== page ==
Jem Darling

As told by Jem's Father, Matt Darling

I never imagined I would work in healthcare.  Like most people, my impression of hospitals was that they were calm and organised and had a characteristic smell of antiseptic. Then I was sucked into the vortex of hospital operations as I cared for my daughter as she suffered with brain cancer.  I saw distraction, error, chaos.  I saw well-meaning people unable to function as they wished. I saw and felt pain and suffering and after my daughter passed, I had to do something about it. The terrifying numbers of preventable deaths are concerning in the abstract, but when you see the suffering of innocents it becomes visceral, painful, and in my case an obsession.

I remember clearly the day that Jem showed her first symptom, she was 15 months old.  I arrived home from work and there she was at the front door, waiting for me, as always.  Her arms raised, saying ‘Dad, dad, dad’, waiting to be picked up and carried through the house as I found and greeted the rest of the family.  It was a routine I cherished, that I began to look forward to on my commute home from work, only today something was wrong.  Her broad and infectious smile did not have it’s usual symmetry and nether did her eyes; instantly I was worried.  I picked her up and she snuggled to my hip and hugged me as I carried her to the kitchen.  “How has Jem been today” I asked. “Ok, but she was nauseous at lunch time” her mother replied. “She hasn’t really kept anything down since breakfast”.  It being dinner time I was concerned and took Jem to my study, where I looked up her symptoms on the internet.  The loss of symmetry of facial expression pointed to only two causes: Bells Palsy which describes damage to the nerves supplying the face or a brain tumour affecting the cranial nerve supplying the nerves of the face, tongue and oesophagus.  I gave her a snack and though hungry, she appeared to gag.  I had an ominous feeling. The nausea was a worry.  I got her a milkshake and a straw and tried her on that.  To my immense relief she drank it down and her symptoms literally disappeared. We decided to put her to bed and take her to the hospital the following morning.

When we awoke, Jem’s symptoms had returned. We dropped her sister to school and headed straight to the hospital.  The emergency department was a mad house.  Tired, harassed-looking people in pale blue uniforms arrived at irregular intervals, asking the same questions as the last over and over.  No-one seemed to know what to do, so we waited….and waited. After 7 hours or so a listless, sleepy paediatric registrar appeared.  “Bells’ Palsy he said in a flat tone. “Take her home and if her symptoms don’t improve bring her back in six weeks”.  I explained that, given her problem with swallowing, I was concerned the problem was a deeper one and asked for an MRI.  He informed me that he would have to discuss my concerns with his colleagues and left.  A nurse came in and applied some topical analgesics to her writs and feet.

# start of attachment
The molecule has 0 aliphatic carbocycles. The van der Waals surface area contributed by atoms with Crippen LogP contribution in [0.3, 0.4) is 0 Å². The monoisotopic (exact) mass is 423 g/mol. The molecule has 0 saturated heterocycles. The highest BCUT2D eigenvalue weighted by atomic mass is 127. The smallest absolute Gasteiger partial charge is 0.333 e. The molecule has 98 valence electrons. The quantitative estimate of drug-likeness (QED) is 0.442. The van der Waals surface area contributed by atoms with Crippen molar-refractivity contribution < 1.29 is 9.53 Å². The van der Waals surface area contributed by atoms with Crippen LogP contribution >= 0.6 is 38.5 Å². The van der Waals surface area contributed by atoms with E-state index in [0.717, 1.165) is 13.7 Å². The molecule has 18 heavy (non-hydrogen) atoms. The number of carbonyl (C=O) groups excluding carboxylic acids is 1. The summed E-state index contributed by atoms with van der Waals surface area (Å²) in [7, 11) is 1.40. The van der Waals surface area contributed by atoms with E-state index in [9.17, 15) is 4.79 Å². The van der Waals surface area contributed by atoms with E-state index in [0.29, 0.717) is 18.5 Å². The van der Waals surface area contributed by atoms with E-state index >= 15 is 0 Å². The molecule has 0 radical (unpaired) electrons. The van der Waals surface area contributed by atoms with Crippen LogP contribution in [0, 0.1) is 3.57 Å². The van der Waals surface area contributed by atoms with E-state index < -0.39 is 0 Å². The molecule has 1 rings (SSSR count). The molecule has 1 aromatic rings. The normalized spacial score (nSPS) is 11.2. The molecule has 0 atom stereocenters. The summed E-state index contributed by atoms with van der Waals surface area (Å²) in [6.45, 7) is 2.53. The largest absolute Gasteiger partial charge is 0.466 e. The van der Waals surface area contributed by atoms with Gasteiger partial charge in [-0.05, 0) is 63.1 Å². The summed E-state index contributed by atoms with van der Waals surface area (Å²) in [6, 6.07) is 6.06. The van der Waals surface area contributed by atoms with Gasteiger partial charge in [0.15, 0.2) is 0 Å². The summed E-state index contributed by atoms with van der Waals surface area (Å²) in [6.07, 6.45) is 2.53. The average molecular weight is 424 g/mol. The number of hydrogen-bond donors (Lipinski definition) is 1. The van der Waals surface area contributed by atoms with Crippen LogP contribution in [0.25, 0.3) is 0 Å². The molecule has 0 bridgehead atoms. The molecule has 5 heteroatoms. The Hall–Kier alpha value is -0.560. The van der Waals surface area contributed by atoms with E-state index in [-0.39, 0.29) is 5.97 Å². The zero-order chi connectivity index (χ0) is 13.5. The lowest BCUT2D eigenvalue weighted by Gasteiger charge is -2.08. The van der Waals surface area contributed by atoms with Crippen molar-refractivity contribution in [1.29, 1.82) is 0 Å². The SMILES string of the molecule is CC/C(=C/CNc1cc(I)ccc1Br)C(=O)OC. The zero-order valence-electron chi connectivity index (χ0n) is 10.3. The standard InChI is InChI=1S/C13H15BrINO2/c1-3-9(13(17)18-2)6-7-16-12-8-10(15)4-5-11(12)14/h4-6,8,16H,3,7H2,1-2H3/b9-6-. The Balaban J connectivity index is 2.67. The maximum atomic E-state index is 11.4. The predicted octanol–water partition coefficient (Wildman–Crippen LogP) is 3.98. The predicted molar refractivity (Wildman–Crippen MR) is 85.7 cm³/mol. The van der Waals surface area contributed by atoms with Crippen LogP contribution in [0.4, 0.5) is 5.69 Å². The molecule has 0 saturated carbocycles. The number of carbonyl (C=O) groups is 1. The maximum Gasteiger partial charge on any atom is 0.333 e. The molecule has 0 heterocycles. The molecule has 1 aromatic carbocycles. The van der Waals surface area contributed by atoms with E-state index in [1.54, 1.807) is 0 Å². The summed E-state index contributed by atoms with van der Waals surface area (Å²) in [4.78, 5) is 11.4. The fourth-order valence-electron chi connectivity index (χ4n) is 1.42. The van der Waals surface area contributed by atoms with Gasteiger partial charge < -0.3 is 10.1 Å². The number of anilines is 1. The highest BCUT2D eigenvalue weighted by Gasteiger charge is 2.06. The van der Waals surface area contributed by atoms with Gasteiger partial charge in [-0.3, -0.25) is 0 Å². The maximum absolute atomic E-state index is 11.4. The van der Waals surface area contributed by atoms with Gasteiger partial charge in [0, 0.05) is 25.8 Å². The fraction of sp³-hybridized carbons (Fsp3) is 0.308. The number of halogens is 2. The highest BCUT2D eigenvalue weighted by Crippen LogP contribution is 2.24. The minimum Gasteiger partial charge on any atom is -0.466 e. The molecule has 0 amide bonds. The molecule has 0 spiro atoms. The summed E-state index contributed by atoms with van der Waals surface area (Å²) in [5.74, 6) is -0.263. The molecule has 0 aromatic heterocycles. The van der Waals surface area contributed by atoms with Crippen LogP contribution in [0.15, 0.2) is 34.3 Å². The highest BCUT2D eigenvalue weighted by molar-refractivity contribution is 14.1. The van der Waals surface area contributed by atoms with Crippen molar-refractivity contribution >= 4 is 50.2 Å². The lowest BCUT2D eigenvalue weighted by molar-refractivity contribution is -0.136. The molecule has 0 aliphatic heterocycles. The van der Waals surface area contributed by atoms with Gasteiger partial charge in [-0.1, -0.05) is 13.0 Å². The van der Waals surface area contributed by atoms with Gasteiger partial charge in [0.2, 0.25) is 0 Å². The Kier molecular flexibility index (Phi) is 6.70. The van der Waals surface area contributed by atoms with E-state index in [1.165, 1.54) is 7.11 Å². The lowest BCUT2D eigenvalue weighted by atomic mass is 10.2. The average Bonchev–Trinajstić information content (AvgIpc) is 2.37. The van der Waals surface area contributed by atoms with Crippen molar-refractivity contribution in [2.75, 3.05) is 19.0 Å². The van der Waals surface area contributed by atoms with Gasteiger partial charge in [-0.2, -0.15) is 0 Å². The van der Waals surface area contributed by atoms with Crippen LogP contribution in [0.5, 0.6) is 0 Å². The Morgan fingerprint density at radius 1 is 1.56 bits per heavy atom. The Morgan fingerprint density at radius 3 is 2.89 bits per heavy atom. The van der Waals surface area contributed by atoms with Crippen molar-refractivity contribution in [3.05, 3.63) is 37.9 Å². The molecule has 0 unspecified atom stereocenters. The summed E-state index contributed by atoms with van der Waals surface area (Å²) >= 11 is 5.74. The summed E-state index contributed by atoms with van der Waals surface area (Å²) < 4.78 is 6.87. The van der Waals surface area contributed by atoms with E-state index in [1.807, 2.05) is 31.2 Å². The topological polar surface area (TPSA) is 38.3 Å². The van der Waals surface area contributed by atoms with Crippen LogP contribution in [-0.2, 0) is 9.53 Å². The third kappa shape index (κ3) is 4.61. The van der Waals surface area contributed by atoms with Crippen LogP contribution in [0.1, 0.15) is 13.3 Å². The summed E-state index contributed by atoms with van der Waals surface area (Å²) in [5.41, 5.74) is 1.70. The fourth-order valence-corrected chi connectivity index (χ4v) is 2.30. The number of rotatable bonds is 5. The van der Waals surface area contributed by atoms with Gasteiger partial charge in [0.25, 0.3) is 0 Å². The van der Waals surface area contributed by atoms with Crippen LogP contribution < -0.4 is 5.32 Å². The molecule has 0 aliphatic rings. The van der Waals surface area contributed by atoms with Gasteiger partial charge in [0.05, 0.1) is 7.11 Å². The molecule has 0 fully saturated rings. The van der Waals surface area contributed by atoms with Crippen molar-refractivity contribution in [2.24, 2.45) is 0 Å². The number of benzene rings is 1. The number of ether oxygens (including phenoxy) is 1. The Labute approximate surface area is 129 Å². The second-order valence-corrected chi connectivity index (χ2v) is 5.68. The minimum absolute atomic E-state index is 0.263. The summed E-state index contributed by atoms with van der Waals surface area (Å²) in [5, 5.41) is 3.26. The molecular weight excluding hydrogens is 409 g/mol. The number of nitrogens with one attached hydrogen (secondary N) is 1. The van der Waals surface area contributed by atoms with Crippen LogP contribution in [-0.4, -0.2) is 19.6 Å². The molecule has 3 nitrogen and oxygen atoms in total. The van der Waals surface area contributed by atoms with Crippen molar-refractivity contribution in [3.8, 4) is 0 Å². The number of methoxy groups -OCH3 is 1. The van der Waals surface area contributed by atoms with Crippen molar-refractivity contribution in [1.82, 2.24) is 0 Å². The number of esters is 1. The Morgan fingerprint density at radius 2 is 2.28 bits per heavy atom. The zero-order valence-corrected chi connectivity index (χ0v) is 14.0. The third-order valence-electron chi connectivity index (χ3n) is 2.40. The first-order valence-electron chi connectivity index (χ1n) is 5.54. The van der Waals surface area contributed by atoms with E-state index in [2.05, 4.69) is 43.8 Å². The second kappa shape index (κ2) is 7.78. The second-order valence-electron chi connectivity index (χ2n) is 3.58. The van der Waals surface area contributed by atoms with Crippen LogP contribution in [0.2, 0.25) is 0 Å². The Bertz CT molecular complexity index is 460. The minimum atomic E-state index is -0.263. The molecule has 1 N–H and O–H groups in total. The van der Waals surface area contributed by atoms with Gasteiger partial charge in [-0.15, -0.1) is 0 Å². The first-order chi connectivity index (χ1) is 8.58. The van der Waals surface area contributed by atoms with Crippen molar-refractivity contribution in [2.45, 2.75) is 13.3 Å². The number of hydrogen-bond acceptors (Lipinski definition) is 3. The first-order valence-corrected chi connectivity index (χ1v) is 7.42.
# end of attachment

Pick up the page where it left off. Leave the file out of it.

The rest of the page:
Five hours later the registrar appeared again, looking even more tired than before and informed us that some blood tests were to be performed. A colleague accompanied him, with whom he conferred. “You have to learn to do it some time” she said cheerfully. The registrar looked apprehensively at my daughter and approached with syringe in hand.  A nurse was called in and she pinned Jem down, pulled off one of the analgesic plasters off and the registrar began the first of his attempts to draw blood from my baby girl.  She screamed as he jabbed her wrist and broke free from the nurse’s grip.  The inexperience red registrar, sleepy as he was reacted altogether too slowly and the needle sheered through her delicate flesh leaving a livid red semi-circle.  Jem was always one of those children who was brave and stoic, who recovered quickly and made a minimum of fuss.  I picked her up, and she soon calmed down, despite the obvious pain and shock to which she had been subjected.  The registrar asked his colleague to take over the task, but she demurred.  This time an analgesic plaster was removed from her foot.  “She is very strong” the nurse said “perhaps you could hold her”.  I looked at Jem reassuringly and clamped down on her ankle as firmly and gently as I could.  As the needle penetrated the sole of her foot she tried to break free, screaming in intense pain. “She is a really tough little kid” I told the registrar “this is really hurting her”.  The registrar looked at me dubiously and said “Nonsense, see these pads, they make her numb.  She can’t feel a thing.” And with that he started to pump the needle around inside her foot, looking for a vein.  “Why is she screaming then?” I persisted.  “She doesn’t like being held” he opined. I looked at her contorted face and never had I seen a look of such distress.  She was s​creaming with such conviction that her tongue was rippling.  But only on one side…..